The Julia Darling Room at Live theatre is being given a fresh lick of paint, in readiness for its new incarnation. It’s a low ceilinged space still with its original beams and chunky little iron pillars which look a bit like pit-props. It’s got a large window with a steel bar across it which is somewhat reminiscent of a ballet practice barre, but I think is there for safety (or as it’s three floors up – if the rewrites get too traumatic…).
The window looks into the large office building opposite (cue misty eyed reminiscence – ‘I remember when all this were car-parking’). Having never ever been an office worker, I’m always awed by how diligently the men all wear freshly laundered ironed white shirts. Having never been much of an ironer or indeed a man, I’m amazed at this simple phenomenon. Perhaps it’s meant to have that effect – signalling uber-competence.
Today, because of the paint, I am in the soon to be named Tom Hadaway room, which has been known up to now by the utilitarian but perfectly reasonable title of writing room 2. This room is bigger all round, although you can still bump your head as it’s right up in the eaves on what must be the fourth floor. Big chunky beams (oak?) hold the roof up over my head and I’m facing what I think is a winding gear from when these buildings were bonded warehouses and had to winch things up from the street into their storage spaces. The huge cogs have a helpful metaphoric look, hopefully aiding the brain work. One of the doors is utterly original too with a faint No. 12 still visible on its thick dark wood. These physical echoes of the Quayside’s former life have an appropriate resonance in terms of the room’s dedication to Tom, who started his professional life just up the river gutting then selling fish in North Shields.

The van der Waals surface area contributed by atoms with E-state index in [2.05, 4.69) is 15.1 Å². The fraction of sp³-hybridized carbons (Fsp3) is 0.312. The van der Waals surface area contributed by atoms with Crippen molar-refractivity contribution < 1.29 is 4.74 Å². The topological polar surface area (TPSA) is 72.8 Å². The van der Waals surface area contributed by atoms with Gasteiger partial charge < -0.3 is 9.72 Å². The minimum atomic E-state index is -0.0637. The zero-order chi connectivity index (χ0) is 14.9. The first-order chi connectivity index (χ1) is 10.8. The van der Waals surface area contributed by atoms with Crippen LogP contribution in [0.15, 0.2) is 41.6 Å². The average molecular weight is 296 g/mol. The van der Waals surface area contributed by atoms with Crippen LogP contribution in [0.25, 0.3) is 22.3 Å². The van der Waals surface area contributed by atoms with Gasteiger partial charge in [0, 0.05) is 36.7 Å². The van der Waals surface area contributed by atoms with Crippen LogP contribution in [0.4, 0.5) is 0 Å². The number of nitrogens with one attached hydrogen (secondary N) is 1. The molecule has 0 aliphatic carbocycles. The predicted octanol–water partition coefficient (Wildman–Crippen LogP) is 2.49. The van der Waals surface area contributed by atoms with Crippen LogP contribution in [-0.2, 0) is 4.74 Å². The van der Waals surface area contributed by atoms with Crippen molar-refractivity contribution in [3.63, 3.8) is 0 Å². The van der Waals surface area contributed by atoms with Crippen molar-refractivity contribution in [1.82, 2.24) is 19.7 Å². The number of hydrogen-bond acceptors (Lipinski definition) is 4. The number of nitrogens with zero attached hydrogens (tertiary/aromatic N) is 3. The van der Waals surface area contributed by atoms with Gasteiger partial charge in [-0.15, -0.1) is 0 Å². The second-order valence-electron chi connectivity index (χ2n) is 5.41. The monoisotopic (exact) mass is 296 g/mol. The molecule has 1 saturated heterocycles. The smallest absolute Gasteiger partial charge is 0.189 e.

The large wooden table I have the current privilege of working at, is a new piece of furniture crafted from some of the other beams, corten steel and a beautifully curve-edged honey-coloured wood. The chairs are high-end business class, chrome and black leather on casters. As there are several of them, I feel a bit like Alan Sugar before the candidates come back.
The reason for the large table and the slick chairs, also stands for the flip chart and flat screen TV, as both writers rooms, like most writers, have to diversify. This room will probably see as many corporate presentations as it will playwrights but if it earns the theatre’s keep and helps to sustain its capacity to stage new writing then there’s no point being purist. And in any case, it’s very nice to sit and be creative in swisher surroundings than usual and I’m sure the writers before me felt likewise. More NY loft than starving garret! The big table is very useful too for read throughs and production meetings, given the very collaborative nature of play-making. Great to have a space so adaptable.
Both rooms have a glass plaque citing their dedications and I hope it won’t be too hard for everyone to start calling them by their new names. It might take some getting used to as The Julia Darling Room started as The Gillian Dickinson room; named after the Trust which donated money to the building project. Gillian Dickinson herself was a champion of the literary, here’s a link to her Trust and her obituary:
As well as me, sitting here writing, the theatre is stuffed with rehearsals. Next door in the Studio theatre, lots of singing and music from the co-production with Monster – The Garden of Dreams; further along in the Rehearsal Room a strong cast of actors rehearse excerpts from Tom Hadaway’s rich pantheon to play in the theatre this week and later this week two further readings will be staged by the 2-4-1 initative the theatre has for new emerging playwrights. Count our very own Taxi Driver’s D; the verbatim theatre piece Here Come The Girls some female members of the Youth Theatre are creating, as well as the forthcoming musical Up There in Lights and there’s a lorra lorra theatre goin’ on – and I’m sure I’ve missed something out.
A little later I’ll get notes on the current draft and need to collate my own. To be continued…